China – the world’s largest emitter – has not yet submitted its NDC. Major fossil fuel producers such as Saudi Arabia, Russia and Australia seem unwilling to strengthen their commitments. India – a critical player as the second-largest consumer, producer and importer of coal globally – has also not yet committed.
Other developing nations such as Indonesia, Malaysia, South Africa and Mexico are important. So is Brazil, which, under Javier Bolsonaro’s watch, has increased deforestation of the Amazon – the world’s largest rainforest and crucial for biodiversity and removing carbon dioxide from the atmosphere.
Many insiders believe that COP26 won’t reach its goal of having strong enough commitments from countries to cut global greenhouse gas emissions 45% by 2030. That means the world won’t be on a smooth course for reaching net-zero emissions by 2050 and the goal of keeping warming under 1.5C.
But organisers maintain that keeping warming under 1.5C is still possible. Former Secretary of State John Kerry, who has been leading the US negotiations, remains hopeful that enough countries will create momentum for others to strengthen their reduction targets by 2025.
What’s at stake?
Since the last UN conference in 2019, record-shattering wildfires have scorched across Australia, Western Europe and the United States; North America has sizzled in a once-in-a-thousand-year heatwave; and extreme rainfall has caused massive flooding in Asia, Africa, the US and Europe.
Experts warn that only transformative action will help stave off far more devastating climate impacts, not just for humanity but most life on Earth.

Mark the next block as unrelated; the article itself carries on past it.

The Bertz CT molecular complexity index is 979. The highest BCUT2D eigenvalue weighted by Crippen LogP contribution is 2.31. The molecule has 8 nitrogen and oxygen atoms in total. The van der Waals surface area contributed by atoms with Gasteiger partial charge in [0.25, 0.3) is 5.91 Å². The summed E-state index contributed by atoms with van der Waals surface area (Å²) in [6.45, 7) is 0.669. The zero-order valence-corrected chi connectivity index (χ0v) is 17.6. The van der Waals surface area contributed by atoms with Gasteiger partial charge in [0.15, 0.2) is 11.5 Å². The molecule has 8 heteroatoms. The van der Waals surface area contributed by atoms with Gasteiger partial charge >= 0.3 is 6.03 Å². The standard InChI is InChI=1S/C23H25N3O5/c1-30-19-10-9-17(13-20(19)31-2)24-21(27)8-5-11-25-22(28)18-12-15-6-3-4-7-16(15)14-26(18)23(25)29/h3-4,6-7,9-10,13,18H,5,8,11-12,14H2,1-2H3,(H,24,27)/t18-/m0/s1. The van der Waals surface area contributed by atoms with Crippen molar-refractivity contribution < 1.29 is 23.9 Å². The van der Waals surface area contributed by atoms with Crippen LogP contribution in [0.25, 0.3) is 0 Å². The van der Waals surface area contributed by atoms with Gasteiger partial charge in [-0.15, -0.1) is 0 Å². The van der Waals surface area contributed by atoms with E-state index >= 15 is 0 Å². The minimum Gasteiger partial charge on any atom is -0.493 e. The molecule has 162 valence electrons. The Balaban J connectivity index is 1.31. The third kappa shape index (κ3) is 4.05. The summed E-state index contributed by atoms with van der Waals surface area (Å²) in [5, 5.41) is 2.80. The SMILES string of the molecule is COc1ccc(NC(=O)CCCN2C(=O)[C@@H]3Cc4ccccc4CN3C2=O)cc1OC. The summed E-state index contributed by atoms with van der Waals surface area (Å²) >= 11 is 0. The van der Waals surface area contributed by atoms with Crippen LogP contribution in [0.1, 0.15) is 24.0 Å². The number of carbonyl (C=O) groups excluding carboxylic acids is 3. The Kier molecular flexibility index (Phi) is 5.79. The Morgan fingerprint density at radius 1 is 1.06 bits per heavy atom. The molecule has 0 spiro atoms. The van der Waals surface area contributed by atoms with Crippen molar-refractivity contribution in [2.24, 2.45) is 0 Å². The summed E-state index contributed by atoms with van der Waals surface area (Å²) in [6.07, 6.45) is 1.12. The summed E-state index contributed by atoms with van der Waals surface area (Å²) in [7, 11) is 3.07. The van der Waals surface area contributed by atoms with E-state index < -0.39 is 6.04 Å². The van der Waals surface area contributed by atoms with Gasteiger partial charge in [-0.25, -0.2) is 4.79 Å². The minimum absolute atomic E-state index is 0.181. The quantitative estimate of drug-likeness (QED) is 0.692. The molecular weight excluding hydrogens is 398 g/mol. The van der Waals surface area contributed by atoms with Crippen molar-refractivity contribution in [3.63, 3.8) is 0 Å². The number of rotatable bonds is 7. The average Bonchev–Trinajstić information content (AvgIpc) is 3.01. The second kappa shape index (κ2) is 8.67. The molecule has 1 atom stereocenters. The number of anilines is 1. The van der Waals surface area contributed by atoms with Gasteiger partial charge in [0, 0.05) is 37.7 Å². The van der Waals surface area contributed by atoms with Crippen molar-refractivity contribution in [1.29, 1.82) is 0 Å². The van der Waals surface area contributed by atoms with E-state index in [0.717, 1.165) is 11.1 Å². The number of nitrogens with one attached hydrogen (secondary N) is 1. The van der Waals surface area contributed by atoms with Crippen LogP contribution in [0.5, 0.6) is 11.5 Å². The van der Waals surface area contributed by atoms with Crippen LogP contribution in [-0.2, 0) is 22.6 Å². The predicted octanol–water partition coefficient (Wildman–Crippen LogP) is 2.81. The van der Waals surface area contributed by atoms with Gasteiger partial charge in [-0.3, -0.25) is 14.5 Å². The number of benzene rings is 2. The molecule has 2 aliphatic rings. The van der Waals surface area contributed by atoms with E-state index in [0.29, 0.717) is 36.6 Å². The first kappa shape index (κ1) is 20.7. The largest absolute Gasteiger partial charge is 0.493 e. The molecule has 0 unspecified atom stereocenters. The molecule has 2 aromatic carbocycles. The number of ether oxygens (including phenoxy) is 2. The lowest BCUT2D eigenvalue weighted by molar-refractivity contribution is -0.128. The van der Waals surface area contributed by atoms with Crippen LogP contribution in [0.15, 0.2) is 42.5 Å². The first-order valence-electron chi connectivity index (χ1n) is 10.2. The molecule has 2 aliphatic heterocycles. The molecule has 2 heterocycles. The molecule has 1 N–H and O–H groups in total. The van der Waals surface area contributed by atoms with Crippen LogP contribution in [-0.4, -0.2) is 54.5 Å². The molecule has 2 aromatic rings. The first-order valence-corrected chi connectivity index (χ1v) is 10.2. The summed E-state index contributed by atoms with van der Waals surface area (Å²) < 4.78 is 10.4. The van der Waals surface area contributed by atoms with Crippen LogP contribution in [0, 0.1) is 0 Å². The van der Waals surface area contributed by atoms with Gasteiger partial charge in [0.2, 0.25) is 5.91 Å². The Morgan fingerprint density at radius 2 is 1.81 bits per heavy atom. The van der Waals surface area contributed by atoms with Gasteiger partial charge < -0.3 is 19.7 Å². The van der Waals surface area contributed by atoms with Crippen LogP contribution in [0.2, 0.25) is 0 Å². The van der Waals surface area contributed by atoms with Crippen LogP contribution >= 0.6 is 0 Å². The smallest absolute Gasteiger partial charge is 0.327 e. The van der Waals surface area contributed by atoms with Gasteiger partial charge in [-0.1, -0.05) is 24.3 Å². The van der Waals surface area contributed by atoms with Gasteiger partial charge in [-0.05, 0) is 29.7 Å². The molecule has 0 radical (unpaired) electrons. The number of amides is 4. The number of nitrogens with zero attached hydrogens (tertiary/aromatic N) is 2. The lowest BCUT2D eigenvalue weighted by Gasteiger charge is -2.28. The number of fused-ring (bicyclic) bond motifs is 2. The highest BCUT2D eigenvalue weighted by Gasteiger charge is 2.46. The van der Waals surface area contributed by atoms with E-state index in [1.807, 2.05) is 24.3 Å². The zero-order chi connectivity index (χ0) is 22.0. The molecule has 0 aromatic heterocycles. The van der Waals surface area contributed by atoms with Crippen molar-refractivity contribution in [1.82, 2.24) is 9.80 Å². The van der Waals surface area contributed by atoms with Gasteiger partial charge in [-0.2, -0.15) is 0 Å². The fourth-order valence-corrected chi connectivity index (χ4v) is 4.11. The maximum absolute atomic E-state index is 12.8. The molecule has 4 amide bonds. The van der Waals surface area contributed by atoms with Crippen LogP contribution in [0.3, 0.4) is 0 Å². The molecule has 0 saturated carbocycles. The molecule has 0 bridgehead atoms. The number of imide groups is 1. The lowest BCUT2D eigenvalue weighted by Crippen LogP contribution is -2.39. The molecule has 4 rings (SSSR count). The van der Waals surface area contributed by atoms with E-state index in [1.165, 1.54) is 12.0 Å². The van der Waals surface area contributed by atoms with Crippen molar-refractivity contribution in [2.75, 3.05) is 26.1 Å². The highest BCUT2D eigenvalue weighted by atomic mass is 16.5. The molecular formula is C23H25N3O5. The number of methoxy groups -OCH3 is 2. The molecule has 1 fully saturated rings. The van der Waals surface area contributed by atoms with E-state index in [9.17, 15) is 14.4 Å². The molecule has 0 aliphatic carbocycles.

The cost of failure is astronomical. Studies have shown that the difference between 1.5 and 2 degrees Celsius can mean the submersion of small island states, the death of coral reefs, extreme heat waves, flooding and wildfires, and pervasive crop failure.
That translates into many premature deaths, more mass migration, major economic losses, large swaths of unlivable land and violent conflict over resources and food - what the UN secretary-general has called "a hellish future".
Organisers have already warned the negotiations may fail to reach their objectives.
British Prime Minister Boris Johnson has previously summed up his hopes for Glasgow as "coal, cars, cash and trees" - meaning deals for global phaseouts of coal power and internal combustion engines, funding for climate-vulnerable nations and tree planting.
Other tasks are less clear cut, including governing the carbon markets and finalising a "rulebook" for the Paris Agreement that specifies how goals are to be reached and progress measured. But experts warn that the stakes could not be higher.
That point was underscored with dark humour this week in a video released by the UN Development Programme, which shows a dinosaur striding into a UN meeting and declaring: "I know a thing or two about extinction."
"At least we had an asteroid," it continues. "What's your excuse?"